I Will Boast of My Weakness


Therefore I will boast all the more gladly of my weaknesses, so that the power of Christ may rest upon me.” (2 Corinthians 12:9)

I come from a long, not-talked-about history of mental illness. My mom struggled with severe depression since she was in her 20s and was not consistently medicated until I was close to 14 or 15. She grew up in a Christian home, but also around what I think of as traditional Southern American attitudes that said, when life gets you down, you should “pull yourself up by your bootstraps,” “keep a stiff upper lip,” and “never air out your dirty laundry.” Deeply ingrained in her was the idea that being medicated for depression was a sign of weakness, so she fought it a long long time. “Jesus should be enough,” she would tell me. (Usually a sign she was about to go off her medication again.)

Though I hated to watch her struggle, I took those same attitudes to heart and also heard messages repeatedly from the church I grew up in that “if you truly love Jesus you should be joyful.” I distinctly remember thinking my mom was weak for her never-ending battle and wishing she would “just get it together.” Fatefully, my spiral into depression ended up looking very similar to hers.

I began struggling with severe depression myself in college and, at the same time, was involved in college ministry, learning and growing in my faith. For what felt like the first time I was hearing the message of total depravity – “I’ll never be good enough,” but also hearing messages that I should be filled with joy and love so much so that it would overflow into everyone around me. The problem was, my depressed brain wouldn’t process Grace at this point. In my mind, it was my fault. “Jesus should be enough! What’s wrong with me?! Why can’t I feel joy?!”

The guilt and shame shackled me for 2 years until one evening, the summer before my Junior year, I became legitimately suicidal. People have asked me what it felt like in that moment and all I can describe is a darkness. It was as though I was sinking lower and lower into a dark well, but always there had been some little scrap of light at the top when I looked up. That evening the light that had slowly become a pinprick in the far distance was snuffed out – I was encompassed by a heavy, oppressive, suffocating darkness. I loathed myself to a degree that I had never experienced before and (thankfully) never have felt since. I had a plan and knew what I had to do “to unburden everyone else of me.”

To this day I believe it was a miracle that saved my life. When I went to execute the plan, I literally couldn’t move my legs. I physically could not get out of bed. I cried myself to sleep that night, woke up the next morning able to move again, and went straight to my parents to say I needed help. I started medication soon after and have been stable on the same medication for 9 years now.

Years after I started medication, I still had enormous amounts of shame about my “weakness.” I reluctantly sought counseling when I was in graduate school, which did give me good insight into my negative thought patterns and helped me make peace with my relationship with my mother and some of the impact her depression had on my own thoughts. But, it wasn’t until 5 years ago that the Lord used the passage in 2 Corinthians to show me that my weakness was actually my strength – or rather, His strength through me. I had read the passage many times before, but something about it that time knocked me off my feet. It was as though the Lord took me in his arms and with a firm embrace and told me, “Don’t you get it? Don’t you see that it’s your weakest parts where I meet you? My redemption, my power, my grace is perfected and shows most brightly THERE! Who does it help for you to seem strong and together? Only you. Who do you love when you hide your weakness from others? Only yourself. I work through BROKEN vessels of mercy… it’s the cracks where my love overflows to others.” It was a turning point for me. My depression stopped pulling me inward, and became something that fueled me to love others.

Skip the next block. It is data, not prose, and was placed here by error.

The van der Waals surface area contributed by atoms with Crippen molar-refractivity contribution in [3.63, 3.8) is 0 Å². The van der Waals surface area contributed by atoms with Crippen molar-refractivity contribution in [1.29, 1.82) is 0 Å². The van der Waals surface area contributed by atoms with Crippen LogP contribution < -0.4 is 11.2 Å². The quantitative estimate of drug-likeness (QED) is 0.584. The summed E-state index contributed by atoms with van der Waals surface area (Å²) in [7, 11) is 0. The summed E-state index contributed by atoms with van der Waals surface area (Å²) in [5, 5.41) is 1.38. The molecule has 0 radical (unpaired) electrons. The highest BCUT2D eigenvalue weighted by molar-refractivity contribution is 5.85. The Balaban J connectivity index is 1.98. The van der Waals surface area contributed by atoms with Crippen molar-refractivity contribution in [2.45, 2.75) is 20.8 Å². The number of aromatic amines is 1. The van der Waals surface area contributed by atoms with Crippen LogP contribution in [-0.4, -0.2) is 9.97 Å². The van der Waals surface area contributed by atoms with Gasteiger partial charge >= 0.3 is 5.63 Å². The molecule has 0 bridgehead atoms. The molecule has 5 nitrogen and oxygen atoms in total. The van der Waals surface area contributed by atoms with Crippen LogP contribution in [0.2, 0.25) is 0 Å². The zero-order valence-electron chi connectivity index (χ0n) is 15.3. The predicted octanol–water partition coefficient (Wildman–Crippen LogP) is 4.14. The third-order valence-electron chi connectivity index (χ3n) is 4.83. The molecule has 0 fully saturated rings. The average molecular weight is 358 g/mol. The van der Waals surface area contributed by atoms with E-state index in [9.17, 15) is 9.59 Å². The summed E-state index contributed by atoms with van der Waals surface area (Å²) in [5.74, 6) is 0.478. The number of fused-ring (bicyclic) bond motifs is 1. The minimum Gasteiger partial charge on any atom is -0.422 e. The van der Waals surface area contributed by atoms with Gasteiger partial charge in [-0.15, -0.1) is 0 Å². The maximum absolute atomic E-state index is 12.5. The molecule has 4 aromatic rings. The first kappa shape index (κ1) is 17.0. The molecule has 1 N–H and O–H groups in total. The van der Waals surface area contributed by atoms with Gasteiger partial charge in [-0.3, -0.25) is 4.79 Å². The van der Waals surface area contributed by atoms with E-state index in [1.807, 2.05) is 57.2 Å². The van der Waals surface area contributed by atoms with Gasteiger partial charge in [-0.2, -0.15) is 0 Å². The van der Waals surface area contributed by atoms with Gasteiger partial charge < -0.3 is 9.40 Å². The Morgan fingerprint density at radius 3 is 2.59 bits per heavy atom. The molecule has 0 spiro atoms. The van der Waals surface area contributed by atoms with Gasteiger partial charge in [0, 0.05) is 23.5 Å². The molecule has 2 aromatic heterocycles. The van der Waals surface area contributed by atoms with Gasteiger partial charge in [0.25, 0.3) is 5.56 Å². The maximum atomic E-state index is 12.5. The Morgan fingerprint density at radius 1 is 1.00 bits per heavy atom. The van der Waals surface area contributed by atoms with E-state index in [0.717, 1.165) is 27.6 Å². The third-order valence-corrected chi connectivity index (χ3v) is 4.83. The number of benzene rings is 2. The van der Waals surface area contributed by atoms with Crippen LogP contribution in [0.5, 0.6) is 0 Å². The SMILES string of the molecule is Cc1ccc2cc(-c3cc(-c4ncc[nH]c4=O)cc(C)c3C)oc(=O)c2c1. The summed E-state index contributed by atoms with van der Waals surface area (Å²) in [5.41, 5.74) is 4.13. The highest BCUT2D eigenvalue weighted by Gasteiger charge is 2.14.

As I’m writing this, I realize how difficult it is to sum up depression in a short blog post. It’s a story that goes on… it’s still being written. Depression is a battle that I fight every day. Some days harder than others. Medication is one weapon against it, but my community, my church, my friends and family, exercise, scripture, the Holy Spirit, prayer, the Gospel… The Lord has given me all of these things to wage war against not only the disease, but the sin it lends itself to. Other young women I’ve talked to who struggle with depression have asked me what medication did for me. It does not fix the problem, I’m quick to say. I explain the dark pit I had fallen into, alone, frightened, with a tiny pinprick of light at the top… going on medication was like striking a match in that pit. I looked around and realized that I was not actually alone. The light shown from that match onto countless faces around me that had been there the whole time; the darkness had blotted them all out of sight, but in reality the people I loved had been in that pit with me; I just couldn’t see them. But there they were, reaching out to me. And you know who else was in that pit with me the whole time? Jesus. And it was He who stood closest to me, who took my hand, and showed me the way out.

For the sake of Christ, then, I am content with weaknesses, insults, hardships, persecutions, and calamities. For when I am weak, then I am strong. (2 Corinthians 12:10)


Thank you, thank you, Erin, for this!

When i first got on Prozac(Fluoxetine) it was like a headache i never realized i had went away. Some days still get a little choppy, but medication for me was a lot like taking Tylenol for the first time.

What a wonderful testimony and display of vulnerability in the gospel. Thanks so much for sharing your story, Erin.

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